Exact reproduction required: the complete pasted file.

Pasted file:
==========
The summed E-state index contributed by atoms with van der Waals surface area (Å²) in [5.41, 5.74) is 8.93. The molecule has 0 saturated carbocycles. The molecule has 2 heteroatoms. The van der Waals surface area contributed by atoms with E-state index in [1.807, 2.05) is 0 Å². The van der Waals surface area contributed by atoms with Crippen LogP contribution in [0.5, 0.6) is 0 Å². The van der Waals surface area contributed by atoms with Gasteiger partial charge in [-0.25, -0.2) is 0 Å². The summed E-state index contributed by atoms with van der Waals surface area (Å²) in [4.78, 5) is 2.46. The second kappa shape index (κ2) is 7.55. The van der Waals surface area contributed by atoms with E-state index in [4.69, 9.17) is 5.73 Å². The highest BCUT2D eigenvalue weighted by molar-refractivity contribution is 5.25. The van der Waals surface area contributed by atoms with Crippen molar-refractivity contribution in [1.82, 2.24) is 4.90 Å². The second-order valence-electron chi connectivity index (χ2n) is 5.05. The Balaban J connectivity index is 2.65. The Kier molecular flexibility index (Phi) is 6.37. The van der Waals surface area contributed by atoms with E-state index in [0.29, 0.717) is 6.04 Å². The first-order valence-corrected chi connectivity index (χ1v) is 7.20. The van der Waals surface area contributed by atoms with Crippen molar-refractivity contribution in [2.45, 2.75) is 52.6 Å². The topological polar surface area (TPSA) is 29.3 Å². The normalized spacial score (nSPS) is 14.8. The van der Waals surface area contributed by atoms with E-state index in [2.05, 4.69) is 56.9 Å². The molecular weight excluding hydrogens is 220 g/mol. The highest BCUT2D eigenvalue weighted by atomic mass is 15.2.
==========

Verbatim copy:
The summed E-state index contributed by atoms with van der Waals surface area (Å²) in [5.41, 5.74) is 8.93. The molecule has 0 saturated carbocycles. The molecule has 2 heteroatoms. The van der Waals surface area contributed by atoms with E-state index in [1.807, 2.05) is 0 Å². The van der Waals surface area contributed by atoms with Crippen LogP contribution in [0.5, 0.6) is 0 Å². The van der Waals surface area contributed by atoms with Gasteiger partial charge in [-0.25, -0.2) is 0 Å². The summed E-state index contributed by atoms with van der Waals surface area (Å²) in [4.78, 5) is 2.46. The second kappa shape index (κ2) is 7.55. The van der Waals surface area contributed by atoms with E-state index in [4.69, 9.17) is 5.73 Å². The highest BCUT2D eigenvalue weighted by molar-refractivity contribution is 5.25. The van der Waals surface area contributed by atoms with Crippen molar-refractivity contribution in [1.82, 2.24) is 4.90 Å². The second-order valence-electron chi connectivity index (χ2n) is 5.05. The Balaban J connectivity index is 2.65. The Kier molecular flexibility index (Phi) is 6.37. The van der Waals surface area contributed by atoms with E-state index in [0.29, 0.717) is 6.04 Å². The first-order valence-corrected chi connectivity index (χ1v) is 7.20. The van der Waals surface area contributed by atoms with Crippen molar-refractivity contribution in [2.45, 2.75) is 52.6 Å². The topological polar surface area (TPSA) is 29.3 Å². The normalized spacial score (nSPS) is 14.8. The van der Waals surface area contributed by atoms with E-state index in [2.05, 4.69) is 56.9 Å². The molecular weight excluding hydrogens is 220 g/mol. The highest BCUT2D eigenvalue weighted by atomic mass is 15.2.